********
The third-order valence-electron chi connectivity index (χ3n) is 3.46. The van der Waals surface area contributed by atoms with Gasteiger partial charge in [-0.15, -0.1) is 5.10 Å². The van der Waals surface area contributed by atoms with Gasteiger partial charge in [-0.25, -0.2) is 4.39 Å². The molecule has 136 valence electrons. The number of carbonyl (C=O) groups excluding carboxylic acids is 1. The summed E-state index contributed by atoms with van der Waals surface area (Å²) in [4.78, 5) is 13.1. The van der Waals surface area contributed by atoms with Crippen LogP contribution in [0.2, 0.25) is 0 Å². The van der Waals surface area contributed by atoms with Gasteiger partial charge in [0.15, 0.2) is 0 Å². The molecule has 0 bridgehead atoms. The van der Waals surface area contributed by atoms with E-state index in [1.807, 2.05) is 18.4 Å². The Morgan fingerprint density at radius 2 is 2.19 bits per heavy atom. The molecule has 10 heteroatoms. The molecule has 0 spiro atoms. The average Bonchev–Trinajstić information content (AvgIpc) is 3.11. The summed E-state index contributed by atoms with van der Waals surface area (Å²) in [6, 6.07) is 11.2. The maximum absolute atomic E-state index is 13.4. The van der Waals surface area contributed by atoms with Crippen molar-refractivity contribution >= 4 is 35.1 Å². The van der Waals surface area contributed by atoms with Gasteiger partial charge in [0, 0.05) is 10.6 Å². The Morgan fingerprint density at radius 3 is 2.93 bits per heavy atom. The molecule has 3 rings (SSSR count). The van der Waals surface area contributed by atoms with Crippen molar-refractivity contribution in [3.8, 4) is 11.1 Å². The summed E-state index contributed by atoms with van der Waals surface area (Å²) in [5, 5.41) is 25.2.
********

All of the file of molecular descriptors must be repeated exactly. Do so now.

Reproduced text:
The third-order valence-electron chi connectivity index (χ3n) is 3.46. The van der Waals surface area contributed by atoms with Gasteiger partial charge in [-0.15, -0.1) is 5.10 Å². The van der Waals surface area contributed by atoms with Gasteiger partial charge in [-0.25, -0.2) is 4.39 Å². The molecule has 136 valence electrons. The number of carbonyl (C=O) groups excluding carboxylic acids is 1. The summed E-state index contributed by atoms with van der Waals surface area (Å²) in [4.78, 5) is 13.1. The van der Waals surface area contributed by atoms with Crippen LogP contribution in [0.2, 0.25) is 0 Å². The van der Waals surface area contributed by atoms with Gasteiger partial charge in [0.15, 0.2) is 0 Å². The molecule has 0 bridgehead atoms. The van der Waals surface area contributed by atoms with E-state index in [1.807, 2.05) is 18.4 Å². The Morgan fingerprint density at radius 2 is 2.19 bits per heavy atom. The molecule has 10 heteroatoms. The molecule has 0 spiro atoms. The average Bonchev–Trinajstić information content (AvgIpc) is 3.11. The summed E-state index contributed by atoms with van der Waals surface area (Å²) in [6, 6.07) is 11.2. The maximum absolute atomic E-state index is 13.4. The van der Waals surface area contributed by atoms with Crippen molar-refractivity contribution >= 4 is 35.1 Å². The van der Waals surface area contributed by atoms with Gasteiger partial charge in [0, 0.05) is 10.6 Å². The Morgan fingerprint density at radius 3 is 2.93 bits per heavy atom. The molecule has 3 rings (SSSR count). The van der Waals surface area contributed by atoms with Crippen molar-refractivity contribution in [3.8, 4) is 11.1 Å². The summed E-state index contributed by atoms with van der Waals surface area (Å²) in [5, 5.41) is 25.2.